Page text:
Maverick director Tonino de Bernardi’s Neapolitan musical drama was a controversial choice for the Venice Fest competition, and not an entirely successful one: At times bold in concept and execution, “Appassionata” is ultimately too unstructured and banal. Beyond that, the almost wall-to-wall songs, all of them about the city of Naples, won’t mean a lot to non-Italians, but the pic could play well locally and in other cities with large Italo populations.
At first, the film comes on like a Jacques Demy film, with characters bursting into song and handsome sailors roaming the waterfront looking for girls. But Demy’s movies were beautifully worked out in terms of narrative, while de Bernardi’s pic is a chaotic, hit-and-miss affair.
The plot, such as it is, involves Pina (Isabel Ruth), who came to Naples from Portugal and who lives in near poverty with her two daughters, Rosa and Caterina. Rosa (Iaia Forte) wears an incongruous bridal gown she hasn’t taken off since she was jilted at the altar years earlier; Caterina (Galatea Ranzi) kills the man who wronged her as he leaves the church on his wedding day. Maddalena (Anna Bonaiuto), a call girl, witnesses the dramatic murder and is inspired to kill a man who has tormented her; both women wind up in prison. Meanwhile, a Madonna (Ines de Medeiros) rises out of the earth on a country chicken farm.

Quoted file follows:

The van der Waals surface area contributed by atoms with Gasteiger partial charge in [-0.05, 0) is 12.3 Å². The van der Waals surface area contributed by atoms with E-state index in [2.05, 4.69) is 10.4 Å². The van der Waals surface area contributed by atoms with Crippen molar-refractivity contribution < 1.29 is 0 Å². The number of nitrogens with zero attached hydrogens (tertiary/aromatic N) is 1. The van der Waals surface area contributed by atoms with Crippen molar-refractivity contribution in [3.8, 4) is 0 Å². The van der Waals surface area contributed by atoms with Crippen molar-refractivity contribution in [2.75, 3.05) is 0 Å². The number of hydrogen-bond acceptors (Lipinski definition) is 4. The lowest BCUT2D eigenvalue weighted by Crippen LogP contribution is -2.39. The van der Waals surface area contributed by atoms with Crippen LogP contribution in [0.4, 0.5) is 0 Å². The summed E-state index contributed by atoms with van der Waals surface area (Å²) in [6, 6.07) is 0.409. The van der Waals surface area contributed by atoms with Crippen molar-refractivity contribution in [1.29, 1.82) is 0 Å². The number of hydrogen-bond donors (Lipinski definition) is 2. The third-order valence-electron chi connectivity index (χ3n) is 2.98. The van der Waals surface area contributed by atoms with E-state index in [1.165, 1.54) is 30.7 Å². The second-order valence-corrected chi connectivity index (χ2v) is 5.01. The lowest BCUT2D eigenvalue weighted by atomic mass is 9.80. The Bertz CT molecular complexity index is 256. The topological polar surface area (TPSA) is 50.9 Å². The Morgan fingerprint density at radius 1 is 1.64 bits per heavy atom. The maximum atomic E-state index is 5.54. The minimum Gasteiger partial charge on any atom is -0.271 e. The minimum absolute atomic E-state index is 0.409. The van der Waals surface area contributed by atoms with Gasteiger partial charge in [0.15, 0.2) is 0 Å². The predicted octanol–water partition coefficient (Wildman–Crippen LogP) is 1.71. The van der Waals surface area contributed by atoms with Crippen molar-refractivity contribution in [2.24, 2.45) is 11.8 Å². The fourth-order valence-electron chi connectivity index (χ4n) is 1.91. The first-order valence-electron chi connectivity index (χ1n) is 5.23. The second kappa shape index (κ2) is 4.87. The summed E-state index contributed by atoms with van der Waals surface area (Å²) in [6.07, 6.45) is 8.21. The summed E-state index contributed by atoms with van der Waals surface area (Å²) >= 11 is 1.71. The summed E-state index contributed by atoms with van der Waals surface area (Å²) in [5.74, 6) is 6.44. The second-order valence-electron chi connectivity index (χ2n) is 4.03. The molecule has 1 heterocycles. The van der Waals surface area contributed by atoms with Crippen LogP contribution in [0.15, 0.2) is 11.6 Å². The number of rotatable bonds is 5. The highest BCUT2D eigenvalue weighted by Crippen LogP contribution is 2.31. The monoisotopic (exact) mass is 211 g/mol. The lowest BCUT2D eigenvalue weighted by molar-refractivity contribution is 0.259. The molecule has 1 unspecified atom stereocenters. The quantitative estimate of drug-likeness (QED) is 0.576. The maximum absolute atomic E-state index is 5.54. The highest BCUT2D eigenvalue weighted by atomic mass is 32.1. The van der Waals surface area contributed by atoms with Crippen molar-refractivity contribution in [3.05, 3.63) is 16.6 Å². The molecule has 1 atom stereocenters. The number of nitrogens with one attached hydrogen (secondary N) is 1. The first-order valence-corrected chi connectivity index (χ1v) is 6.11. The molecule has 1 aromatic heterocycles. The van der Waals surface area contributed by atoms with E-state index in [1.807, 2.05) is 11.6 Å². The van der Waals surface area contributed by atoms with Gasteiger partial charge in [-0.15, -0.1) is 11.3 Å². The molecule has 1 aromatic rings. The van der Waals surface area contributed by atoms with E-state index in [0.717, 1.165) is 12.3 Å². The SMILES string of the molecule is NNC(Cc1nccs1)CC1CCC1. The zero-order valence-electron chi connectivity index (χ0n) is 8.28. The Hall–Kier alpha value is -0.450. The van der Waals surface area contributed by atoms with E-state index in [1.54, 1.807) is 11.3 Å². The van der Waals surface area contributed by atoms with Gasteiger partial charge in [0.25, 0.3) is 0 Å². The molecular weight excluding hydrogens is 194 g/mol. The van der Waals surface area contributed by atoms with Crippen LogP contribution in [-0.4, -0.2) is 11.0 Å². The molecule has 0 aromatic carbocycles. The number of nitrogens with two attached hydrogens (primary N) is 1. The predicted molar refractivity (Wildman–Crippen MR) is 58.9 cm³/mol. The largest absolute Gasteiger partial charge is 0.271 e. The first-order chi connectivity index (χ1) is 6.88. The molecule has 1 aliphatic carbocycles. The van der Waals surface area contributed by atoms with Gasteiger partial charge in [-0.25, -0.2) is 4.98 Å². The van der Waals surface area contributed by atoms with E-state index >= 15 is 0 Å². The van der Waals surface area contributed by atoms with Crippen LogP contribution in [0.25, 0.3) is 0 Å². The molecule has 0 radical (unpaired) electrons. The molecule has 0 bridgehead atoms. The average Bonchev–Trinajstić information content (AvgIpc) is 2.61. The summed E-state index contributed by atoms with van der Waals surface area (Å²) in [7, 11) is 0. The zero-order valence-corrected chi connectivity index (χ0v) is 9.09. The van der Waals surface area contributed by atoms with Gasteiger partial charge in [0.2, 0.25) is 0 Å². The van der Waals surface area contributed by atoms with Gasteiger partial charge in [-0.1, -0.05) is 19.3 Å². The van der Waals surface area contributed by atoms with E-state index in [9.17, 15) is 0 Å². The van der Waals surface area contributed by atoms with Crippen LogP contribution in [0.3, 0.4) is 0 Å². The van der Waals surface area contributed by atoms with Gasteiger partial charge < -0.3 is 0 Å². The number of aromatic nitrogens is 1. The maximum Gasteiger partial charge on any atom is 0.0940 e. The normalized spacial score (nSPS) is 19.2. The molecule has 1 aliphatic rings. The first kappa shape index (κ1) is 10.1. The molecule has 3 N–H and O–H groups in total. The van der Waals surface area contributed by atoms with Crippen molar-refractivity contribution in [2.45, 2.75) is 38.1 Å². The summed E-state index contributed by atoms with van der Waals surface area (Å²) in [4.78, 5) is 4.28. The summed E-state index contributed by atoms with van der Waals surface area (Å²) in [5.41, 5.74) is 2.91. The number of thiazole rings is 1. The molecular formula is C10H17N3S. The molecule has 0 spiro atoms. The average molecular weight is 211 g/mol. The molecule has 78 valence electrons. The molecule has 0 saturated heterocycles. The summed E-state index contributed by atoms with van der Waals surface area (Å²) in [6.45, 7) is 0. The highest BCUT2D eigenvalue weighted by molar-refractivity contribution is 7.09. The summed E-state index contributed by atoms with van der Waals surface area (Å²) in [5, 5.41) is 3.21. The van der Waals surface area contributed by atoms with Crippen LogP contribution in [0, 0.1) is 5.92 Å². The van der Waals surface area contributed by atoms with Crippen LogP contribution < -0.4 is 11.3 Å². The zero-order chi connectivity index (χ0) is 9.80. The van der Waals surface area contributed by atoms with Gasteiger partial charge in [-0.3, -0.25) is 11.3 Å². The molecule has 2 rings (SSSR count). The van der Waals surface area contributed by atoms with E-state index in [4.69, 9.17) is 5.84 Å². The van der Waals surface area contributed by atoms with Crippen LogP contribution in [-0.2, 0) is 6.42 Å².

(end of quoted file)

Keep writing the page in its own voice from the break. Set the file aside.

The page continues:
The misadventures of these characters are intercut with black-and-white sequences when a husband in 1929 shot and killed his wife in a cinema while watching a romantic film. He was forced to flee, and his grandson makes a belated appearance in the present day to sort out some of the romantic entanglements.
Almost all the dialogue is sung by the principals, in the form of established songs that are hymns to the city. This works for a while but eventually becomes tiresome, especially because none of the characters is particularly interesting or charismatic. The songs themselves are good, but, in this English subtitled version, seriously under-translated.
The pic was filmed in the back streetsof Naples, with camera-conscious extras , mostly children, staring into the lens. Technical credits are OK.